When Ta-Nehisi Coates spoke at the Liacouras Center on Wednesday, the national correspondent at The Atlantic magazine asked a question about Temple’s relationship with the North Philadelphia community.
“What is the relationship of the university to the community?” he said. “I am about to go home, and you’ll still be here. … I do want to discourage the idea of people coming here and putting on a crown and presenting themselves as authorities and using that to divide.”
Coates explored the history of racism and his experience growing up as a Black man in the United States in his book, “Between the World and Me.” The book was written as a letter to his son after it was announced that the killers of Michael Brown would not be charged. “Between the World and Me” won the National Book Award for nonfiction and was #1 on the New York Times bestseller list.
African history professor Ben Talton introduced Coates, his friend from Howard University, at 6 p.m. to give his public lecture, “A Deeper Black: Race in America.” Coates discussed what he called the “plunder” of the Black body in history and the steps he took to address racial injustice in America through his work.
Before Coates spoke to the large crowd, he told The Temple News that although there are fewer symbolic signs of racism in the United States today than there were in the early 1900s, the ratio of inequality remains the same.
“It’s not in your face in the same way, but you feel it,” Coates said. “You look out on the neighborhood, you go to North Philadelphia or West Baltimore or the west side of Chicago or Southeast D.C., you’ll see it. Those are the statistics that make up that very real reality that you see in those neighborhoods. It’s a shame.”
Although he said he was interested in exploring Black history before attending Howard University, he did not plan on pursuing journalism until he joined the student newspaper, The Hilltop.
“I knew I wanted to write when I was there,” Coates told The Temple News.
Coates was attracted to the marketability and hands-on aspect of journalism. He added that journalism has a very active learning style since it allows one to pursue topics they are interested in and allows for work to reflect their curiosities.
Coates said he always felt least at home in the classroom because “when you go to class, it’s the opposite. It’s what the professor wants you to know.”
Harvey Neptune, a history professor, attended the informal history talk at the CHAT Lounge on the 10th floor of Gladfelter at 4 p.m. on Wednesday. Coates answered questions regarding the importance of historiography and American denial of racism.
Neptune said he appreciates the way that Coates reads history.
“He takes his work out to a larger audience, so he’s a great translator,” Neptune said. “When we write books you might read 15 or 20 before you go, ‘Oh this is what matters.’ One paragraph [of Coates’s work] and you know why this matters.”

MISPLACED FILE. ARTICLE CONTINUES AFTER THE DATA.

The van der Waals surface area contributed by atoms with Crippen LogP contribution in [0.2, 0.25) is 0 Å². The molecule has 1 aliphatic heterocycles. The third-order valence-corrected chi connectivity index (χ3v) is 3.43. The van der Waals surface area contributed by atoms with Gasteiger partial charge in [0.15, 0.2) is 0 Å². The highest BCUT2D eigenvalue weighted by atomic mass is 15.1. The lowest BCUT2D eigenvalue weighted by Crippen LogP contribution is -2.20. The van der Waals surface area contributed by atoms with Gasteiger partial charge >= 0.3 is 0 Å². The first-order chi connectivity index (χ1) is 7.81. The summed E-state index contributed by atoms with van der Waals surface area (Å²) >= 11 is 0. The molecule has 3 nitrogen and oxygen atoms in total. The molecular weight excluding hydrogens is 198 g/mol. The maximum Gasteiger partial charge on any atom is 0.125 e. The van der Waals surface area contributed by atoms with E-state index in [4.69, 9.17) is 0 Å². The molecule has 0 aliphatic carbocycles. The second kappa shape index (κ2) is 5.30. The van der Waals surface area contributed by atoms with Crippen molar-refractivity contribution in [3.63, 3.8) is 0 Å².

Zachary Brooks, a first year masters student in the Africology and African American studies program, said Coates’s lecture only addressed half of the problem with racism in America.
“I think he addresses the plunder of our communities, but doesn’t address the agency of black people and what they do for themselves,” Brooks said. “He’s very eloquent, and he’s good at explaining what’s wrong, but the thing is, he’s explaining it to people that need to be convinced. Black people know what’s happening to them, so guess who he’s talking to.”
In his longform piece for The Atlantic, “The Case for Reparations,” Coates argues that social and economical issues that Black people face have compounded over the years. In the article, he wrote that because of the magnitude of the ailments that the African-American community faces, “Blacks and whites do not inhabit the same city.”
Coates told The Temple News that this applies to North Philadelphia and in order for blacks and whites to inhabit the same city, reparations need to be made.
Senior women’s studies major Kayla Roberson said Coates’s lecture topics reminded her of her Critical Race Theory class.
“It’s real to Black experience, and I can connect to that as Black woman,” Roberson said.
Coates also urged individuals to change their language and concept of race when discussing racism in America.
“Talking racism as racism, and not as the result of race, but the other way around, by which I mean, as I say in the book, ‘Race is the child to racism, not the father.’”
“Race is the tool. Race isn’t the source,” Coates told The Temple News. “As long as we use this word race as the stepping stone to talk about racism, we miss the fact that we have done things that have made it this way.”
Jenny Stein can be reached at email@example.com.
Paige Gross contributed reporting.